Ferrari team principal Maurizio Arrivabene has hit back at Bernie Ecclestone after the Formula One CEO accused the sport's biggest teams as acting like a "cartel".
Ahead of the start of the season, Ecclestone used an interview with the Daily Mail to take aim at the power he believes F1's engine manufacturers now have in the sport. Ecclestone argues that by supplying powertrains to smaller teams, the likes of Ferrari and Mercedes have created voting blocks that are able to swing decisions in F1's rule-making process.
When Ecclestone's quote was put to Arrivabene at the opening round of the season, the Ferrari boss scoffed at the suggestion of a cartel.
"I think this talk of a cartel is simply ridiculous," Arrivabene said. "Everybody, they are doing their job, they try to do their best. We are talking here about brands who have a long story. They are not going to throw out of the window their story, their reputation for this comment that doesn't deserve even one word.
"I have to say, it's strange because in this world you have to be careful sometimes because, if you are talking a bit more with somebody, if I'm going to go to the dinner with Toto [Wolff] or Cyril [Abiteboul], I do a cartel? It's simply a dinner!
"We have to learn something from rugby, that when you are in the field, you play very hard, you punch, whatever you have to do. And then afterwards, they go to the dinner and no-one is talking about having a cartel or creating some mismatch during the match. It's simply ridiculous."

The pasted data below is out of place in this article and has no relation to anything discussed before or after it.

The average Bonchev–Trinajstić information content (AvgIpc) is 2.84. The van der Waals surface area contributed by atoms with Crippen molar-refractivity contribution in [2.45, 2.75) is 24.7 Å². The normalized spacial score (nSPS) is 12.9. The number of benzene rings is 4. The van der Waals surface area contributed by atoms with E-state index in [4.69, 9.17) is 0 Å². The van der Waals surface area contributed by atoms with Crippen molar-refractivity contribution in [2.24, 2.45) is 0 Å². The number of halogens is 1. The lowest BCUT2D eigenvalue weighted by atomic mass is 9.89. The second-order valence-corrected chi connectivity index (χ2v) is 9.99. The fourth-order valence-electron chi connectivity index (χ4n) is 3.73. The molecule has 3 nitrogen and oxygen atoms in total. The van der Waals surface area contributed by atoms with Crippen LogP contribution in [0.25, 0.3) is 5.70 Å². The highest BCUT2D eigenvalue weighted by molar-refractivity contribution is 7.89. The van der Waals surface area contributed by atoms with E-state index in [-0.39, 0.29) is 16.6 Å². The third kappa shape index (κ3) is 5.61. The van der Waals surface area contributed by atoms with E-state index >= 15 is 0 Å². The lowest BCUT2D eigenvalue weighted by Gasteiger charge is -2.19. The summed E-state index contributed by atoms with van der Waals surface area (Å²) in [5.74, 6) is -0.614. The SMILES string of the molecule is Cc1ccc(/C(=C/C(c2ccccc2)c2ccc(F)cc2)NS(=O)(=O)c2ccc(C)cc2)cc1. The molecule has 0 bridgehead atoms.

Mercedes boss Toto Wolff suspects Ecclestone was trying to create controversy ahead of the start of the year.
"I don't think there is any cartel around here, nor is the sport run as a cartel. Bernie is always good for controversy and throwing one in. If that were to run like a cartel we wouldn't be sitting here. Some of us are part of multi-national global companies and we're taking compliance very seriously. So... it just causes headlines but nothing else."
However, Red Bull boss Christian Horner said Ecclestone's frustrations were understandable.
"Look, I think you can understand that Bernie's frustrated and his comments are borne out of frustration of being unable to influence change. You've got a dynamic in Formula One at the moment where the manufacturers collectively have a lot of strength. That primarily is through the technical regulations and the current situation regarding the power unit. I think Bernie's frustration as a promoter is that he can't influence that at this point in time.
"His comments obviously I think have come off the back of that. Our situation is different to that of a manufacturer team. As an independent team we rely on the manufacturers for the supply of an engine and, of course, there's been great debate as to what price that engine should be, what format it should be and, of course, you have a divergence of performance as well. So, there's some key issues that do need to be addressed. Hopefully consensus and agreement can be found on that in the near future."